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Geomolecular divergence patterns of Gondwanan and Palaeoaustral bryophytes – An overview Studies in austral temperate rain forest bryophytes 34

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Abstract:

Continental drift led to the break-up of the ancient Southern Hemisphere supercontinent Gondwana and the Palaeoaustral region (Nothofagus region), is considered to be one of the most influential processes shaping both the earth's geosphere and biosphere, and it is still continuing today. Former southernmost Gondwanaland is supposed to be the “original locus of origin” of different plant groups, and its continental fragments are “floating Noah's arks” (Schuster 1982), on which a conspicuous number of palaeoendemics of Gondwanan and Palaeoaustral floras have survived. Vicariance is one main explanation for extant disjunct distributions of Gondwanan and Palaeoaustral taxa, which either underwent divergent evolution or remained (nearly) indistinguishable in the separated regions due to low rates of molecular and morphological evolution. Nowadays, however, such patterns are frequently explained by more recent or ongoing migration from one region to the other, probably through transoceanic dispersal of diaspores (dispersalist “counter-revolution”).

A small number of extant bryophyte taxa still show a presumable Gondwanan distribution pattern, representing the Gondwanan genoelement, e.g., Haplomitrium blumei s.l. and species of the dendroid Symphyogyna-complex. More frequent are extant bryophyte species and genera with a southern Austral distribution pattern, a significant number of them representing the “Palaeoaustral genoelement”.

Molecular investigations, especially in the BRYO AUSTRAL project (1997–2003), revealed new insights in the geomolecular divergence patterns of Gondwanan and Palaeoaustral taxa. The Palaeoaustral taxa can be divided into: (1) stenoevolutionary species with low rates of molecular and morphological evolution in the palaeoaustral region, and no means of long-range dispersal (e.g., Pallavicinia xiphoides, Hypopterygium didictyon, Lopidium concinnum), (2) species with no or little intraspecific genetic variation, but dispersal capabilities that make genetic homogenisation of disjunct populations by gene-flow possible (e.g., Leptotheca gaudichaudii, possibly Weymouthia spp., and (3) genera (or species) that have differentiated into species (or subspecies), indicating that a common ancestor evolved into separate taxa in the separated geographic regions (e.g., in Hymenophyton, Jensenia, Monoclea; Acrocladium, Dendroligotrichum, Dicranoloma, Lepyrodon, Polytrichadelphus, Pyrrhobryum; possibly Nothoceros).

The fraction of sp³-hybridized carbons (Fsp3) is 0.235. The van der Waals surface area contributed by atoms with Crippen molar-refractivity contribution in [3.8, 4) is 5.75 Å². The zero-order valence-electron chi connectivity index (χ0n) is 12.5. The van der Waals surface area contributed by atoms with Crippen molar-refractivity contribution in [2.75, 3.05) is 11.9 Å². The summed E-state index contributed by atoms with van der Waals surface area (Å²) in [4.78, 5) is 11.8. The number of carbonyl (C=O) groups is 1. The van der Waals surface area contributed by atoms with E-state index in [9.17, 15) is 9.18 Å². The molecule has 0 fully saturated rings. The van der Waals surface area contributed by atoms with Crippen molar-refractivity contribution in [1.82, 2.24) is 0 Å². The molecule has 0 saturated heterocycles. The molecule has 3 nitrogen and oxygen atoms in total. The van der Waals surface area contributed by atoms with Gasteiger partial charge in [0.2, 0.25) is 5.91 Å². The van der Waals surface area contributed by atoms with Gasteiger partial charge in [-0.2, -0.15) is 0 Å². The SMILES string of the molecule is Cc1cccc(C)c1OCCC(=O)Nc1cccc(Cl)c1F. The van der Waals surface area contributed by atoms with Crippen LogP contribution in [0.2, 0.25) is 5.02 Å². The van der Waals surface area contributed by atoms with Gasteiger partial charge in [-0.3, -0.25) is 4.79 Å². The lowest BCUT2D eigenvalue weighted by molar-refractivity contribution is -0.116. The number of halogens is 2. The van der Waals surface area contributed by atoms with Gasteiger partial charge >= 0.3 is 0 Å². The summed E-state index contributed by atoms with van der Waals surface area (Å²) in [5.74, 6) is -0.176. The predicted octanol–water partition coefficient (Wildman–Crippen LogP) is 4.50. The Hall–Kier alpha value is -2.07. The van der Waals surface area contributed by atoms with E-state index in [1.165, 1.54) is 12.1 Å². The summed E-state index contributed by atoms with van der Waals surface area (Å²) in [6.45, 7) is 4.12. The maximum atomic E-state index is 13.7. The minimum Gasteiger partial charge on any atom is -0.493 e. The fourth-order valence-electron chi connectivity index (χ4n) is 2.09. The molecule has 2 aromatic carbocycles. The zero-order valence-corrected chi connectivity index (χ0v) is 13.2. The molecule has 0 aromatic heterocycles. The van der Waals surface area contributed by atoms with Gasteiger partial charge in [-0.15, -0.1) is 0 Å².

The present review summarizes the chorological and geomolecular knowledge on the distribution patterns and evolution of hitherto molecularly investigated southern Austral bryophytes. Dispersal behaviour is classified (transoceanic, long-range, short-range, shuttle, and non-dispersal) and the widely disputed scenarios of diaspore dispersal in the Southern Hemisphere are re-evaluated in a general geobotanical perspective. Morphological versus molecular divergence patterns of disjunct southern South Hemisphere taxa are compared for each taxon, from species that remained almost unchanged at both morphological and molecular levels for long geological periods (stenoevolutionary taxa) to independent evolution of taxa after the disruption of the land masses of Gondwana.
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  • Nova Hedwigia is an international journal publishing original, peer-reviewed papers on current issues of taxonomy, morphology, ultrastructure and ecology of all groups of cryptogamic plants, including cyanophytes/cyanobacteria and fungi. The half-tone plates in Nova Hedwigia are known for their high quality, which makes them especially suitable for the reproduction of photomicrographs and scanning and transmission electron micrographs.
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